ESMA will publish a number of opinions on the regulatory arbitrage issue - one general opinion looking at cross-cutting issues, along with three specific thematic opinions focusing on asset management, investment firms and secondary markets.
In its response to the CMU Mid-Term Review, ESMA shared its recent experiences and suggested further steps that could positively contribute to the CMU in four specific areas. Instead of reiterating the four specific suggestions included in our answer, let me focus on one area, which is supervisory convergence. I believe this is a key pillar in building a genuine CMU and one which contributes in two ways.
First, as bigger and more interconnected financial markets also imply bigger risks, supervisory convergence provides a consistent approach to achieving financial stability and investor protection in the EU, two of ESMA’s objectives. While, secondly, supervisory convergence can contribute to the removal of barriers between Member States, fostering the single market.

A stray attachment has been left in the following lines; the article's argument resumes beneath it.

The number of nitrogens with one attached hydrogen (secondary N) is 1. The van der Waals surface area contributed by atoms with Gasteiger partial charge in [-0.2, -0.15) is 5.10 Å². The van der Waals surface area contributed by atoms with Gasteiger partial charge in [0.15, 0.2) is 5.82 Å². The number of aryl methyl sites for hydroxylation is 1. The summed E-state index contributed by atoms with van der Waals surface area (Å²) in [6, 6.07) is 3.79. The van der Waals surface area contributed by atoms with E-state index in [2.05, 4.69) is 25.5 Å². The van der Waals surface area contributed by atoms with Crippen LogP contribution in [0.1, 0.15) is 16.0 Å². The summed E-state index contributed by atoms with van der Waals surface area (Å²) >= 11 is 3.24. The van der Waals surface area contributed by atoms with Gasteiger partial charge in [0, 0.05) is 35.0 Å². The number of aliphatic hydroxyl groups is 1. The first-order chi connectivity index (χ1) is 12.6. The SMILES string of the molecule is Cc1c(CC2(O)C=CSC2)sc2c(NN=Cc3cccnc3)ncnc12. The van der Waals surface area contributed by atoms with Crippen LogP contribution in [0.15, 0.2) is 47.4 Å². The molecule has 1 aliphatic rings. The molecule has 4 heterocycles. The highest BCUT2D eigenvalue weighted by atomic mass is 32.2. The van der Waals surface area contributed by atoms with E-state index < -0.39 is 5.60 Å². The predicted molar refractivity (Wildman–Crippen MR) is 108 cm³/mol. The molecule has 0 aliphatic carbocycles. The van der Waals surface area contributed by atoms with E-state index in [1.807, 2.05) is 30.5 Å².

Convergence work is complex and the instruments used concern both generic tools available to ESMA as well as legislation-specific tools. The well-known general tools include, for example, guidelines, opinions, Q&As, peer reviews and mediation. Legislation-specific tools concern for example the obligation for CCPs to obtain ESMA’s approval when they want to change their margin models and the upcoming banning powers under MIFID 2. Effective convergence work requires the right combination of general tools and legislation-specific tools.
ESMA is currently working towards developing a convergent position on key issues to be taken into account when market participants move some of their activities from the UK to the EU27. These views will be included in a general opinion on cross-cutting issues, along with three specific thematic opinions which will be published before the summer. The general opinion will cover issues such as how NCAs should ensure on-going effective supervision of re-located activity, in particular when certain functions are subject to outsourcing and delegation. Potential limitations to outsourcing and delegation are also being discussed.
ESMA’s focus has shifted markedly from the single rule-book to supervisory convergence, but the experience indicates that stronger powers to ensure consistency across the EU are needed. Stronger tools would allow more effective and timely intervention to promote convergence of practices across the EU, while different combinations of tools might be needed to address specific convergence issues.
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